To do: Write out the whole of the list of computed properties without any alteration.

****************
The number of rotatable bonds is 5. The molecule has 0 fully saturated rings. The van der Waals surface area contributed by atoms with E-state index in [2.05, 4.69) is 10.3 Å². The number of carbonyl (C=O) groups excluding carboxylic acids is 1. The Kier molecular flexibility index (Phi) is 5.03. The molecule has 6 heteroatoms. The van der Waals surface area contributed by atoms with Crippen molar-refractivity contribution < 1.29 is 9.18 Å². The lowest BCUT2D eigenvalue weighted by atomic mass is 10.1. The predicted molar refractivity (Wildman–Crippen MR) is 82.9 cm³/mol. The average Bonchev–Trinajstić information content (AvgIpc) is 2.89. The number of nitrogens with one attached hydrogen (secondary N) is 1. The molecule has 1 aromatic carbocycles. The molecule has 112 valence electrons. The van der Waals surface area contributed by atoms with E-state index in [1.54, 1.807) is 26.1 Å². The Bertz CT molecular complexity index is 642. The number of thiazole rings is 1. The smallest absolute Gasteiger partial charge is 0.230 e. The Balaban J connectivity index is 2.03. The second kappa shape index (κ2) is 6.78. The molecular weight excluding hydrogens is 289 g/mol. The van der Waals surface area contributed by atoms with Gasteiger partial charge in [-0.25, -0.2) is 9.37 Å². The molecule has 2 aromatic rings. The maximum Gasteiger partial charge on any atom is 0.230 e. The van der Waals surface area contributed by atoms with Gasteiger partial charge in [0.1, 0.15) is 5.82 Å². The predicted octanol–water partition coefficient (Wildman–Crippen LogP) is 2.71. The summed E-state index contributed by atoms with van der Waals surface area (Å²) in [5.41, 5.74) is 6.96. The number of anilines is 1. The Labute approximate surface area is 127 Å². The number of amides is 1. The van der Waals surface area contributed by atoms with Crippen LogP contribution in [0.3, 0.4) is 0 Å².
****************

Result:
The number of rotatable bonds is 5. The molecule has 0 fully saturated rings. The van der Waals surface area contributed by atoms with E-state index in [2.05, 4.69) is 10.3 Å². The number of carbonyl (C=O) groups excluding carboxylic acids is 1. The Kier molecular flexibility index (Phi) is 5.03. The molecule has 6 heteroatoms. The van der Waals surface area contributed by atoms with Crippen molar-refractivity contribution < 1.29 is 9.18 Å². The lowest BCUT2D eigenvalue weighted by atomic mass is 10.1. The predicted molar refractivity (Wildman–Crippen MR) is 82.9 cm³/mol. The average Bonchev–Trinajstić information content (AvgIpc) is 2.89. The number of nitrogens with one attached hydrogen (secondary N) is 1. The molecule has 1 aromatic carbocycles. The molecule has 112 valence electrons. The van der Waals surface area contributed by atoms with E-state index in [1.54, 1.807) is 26.1 Å². The Bertz CT molecular complexity index is 642. The number of thiazole rings is 1. The smallest absolute Gasteiger partial charge is 0.230 e. The Balaban J connectivity index is 2.03. The second kappa shape index (κ2) is 6.78. The molecular weight excluding hydrogens is 289 g/mol. The van der Waals surface area contributed by atoms with Gasteiger partial charge in [-0.25, -0.2) is 9.37 Å². The molecule has 2 aromatic rings. The maximum Gasteiger partial charge on any atom is 0.230 e. The van der Waals surface area contributed by atoms with Gasteiger partial charge in [0.1, 0.15) is 5.82 Å². The predicted octanol–water partition coefficient (Wildman–Crippen LogP) is 2.71. The summed E-state index contributed by atoms with van der Waals surface area (Å²) in [5.41, 5.74) is 6.96. The number of anilines is 1. The Labute approximate surface area is 127 Å². The number of amides is 1. The van der Waals surface area contributed by atoms with Crippen LogP contribution in [0.3, 0.4) is 0 Å².